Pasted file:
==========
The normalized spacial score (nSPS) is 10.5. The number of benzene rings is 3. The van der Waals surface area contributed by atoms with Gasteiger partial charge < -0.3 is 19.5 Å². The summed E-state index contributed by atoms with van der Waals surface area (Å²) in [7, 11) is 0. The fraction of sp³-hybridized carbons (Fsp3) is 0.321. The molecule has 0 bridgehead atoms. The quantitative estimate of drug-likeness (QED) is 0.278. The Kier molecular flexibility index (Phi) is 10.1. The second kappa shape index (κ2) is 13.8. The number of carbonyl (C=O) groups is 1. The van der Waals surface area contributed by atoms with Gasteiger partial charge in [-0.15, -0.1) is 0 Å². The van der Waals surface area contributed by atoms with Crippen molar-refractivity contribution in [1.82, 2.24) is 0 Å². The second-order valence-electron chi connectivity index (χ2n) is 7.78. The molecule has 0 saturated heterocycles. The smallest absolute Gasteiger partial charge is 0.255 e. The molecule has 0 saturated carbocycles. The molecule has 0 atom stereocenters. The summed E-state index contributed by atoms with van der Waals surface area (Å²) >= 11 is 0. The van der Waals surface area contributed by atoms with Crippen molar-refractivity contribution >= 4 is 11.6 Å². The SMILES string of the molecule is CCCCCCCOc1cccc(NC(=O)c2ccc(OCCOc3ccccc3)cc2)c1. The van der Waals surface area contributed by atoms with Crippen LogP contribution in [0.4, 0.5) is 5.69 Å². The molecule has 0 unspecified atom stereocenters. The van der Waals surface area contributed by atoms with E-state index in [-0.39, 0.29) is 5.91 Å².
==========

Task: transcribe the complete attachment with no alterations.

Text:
The normalized spacial score (nSPS) is 10.5. The number of benzene rings is 3. The van der Waals surface area contributed by atoms with Gasteiger partial charge < -0.3 is 19.5 Å². The summed E-state index contributed by atoms with van der Waals surface area (Å²) in [7, 11) is 0. The fraction of sp³-hybridized carbons (Fsp3) is 0.321. The molecule has 0 bridgehead atoms. The quantitative estimate of drug-likeness (QED) is 0.278. The Kier molecular flexibility index (Phi) is 10.1. The second kappa shape index (κ2) is 13.8. The number of carbonyl (C=O) groups is 1. The van der Waals surface area contributed by atoms with Gasteiger partial charge in [-0.15, -0.1) is 0 Å². The van der Waals surface area contributed by atoms with Crippen molar-refractivity contribution in [1.82, 2.24) is 0 Å². The second-order valence-electron chi connectivity index (χ2n) is 7.78. The molecule has 0 saturated heterocycles. The smallest absolute Gasteiger partial charge is 0.255 e. The molecule has 0 saturated carbocycles. The molecule has 0 atom stereocenters. The summed E-state index contributed by atoms with van der Waals surface area (Å²) >= 11 is 0. The van der Waals surface area contributed by atoms with Crippen molar-refractivity contribution >= 4 is 11.6 Å². The SMILES string of the molecule is CCCCCCCOc1cccc(NC(=O)c2ccc(OCCOc3ccccc3)cc2)c1. The van der Waals surface area contributed by atoms with Crippen LogP contribution in [0.4, 0.5) is 5.69 Å². The molecule has 0 unspecified atom stereocenters. The van der Waals surface area contributed by atoms with E-state index in [-0.39, 0.29) is 5.91 Å².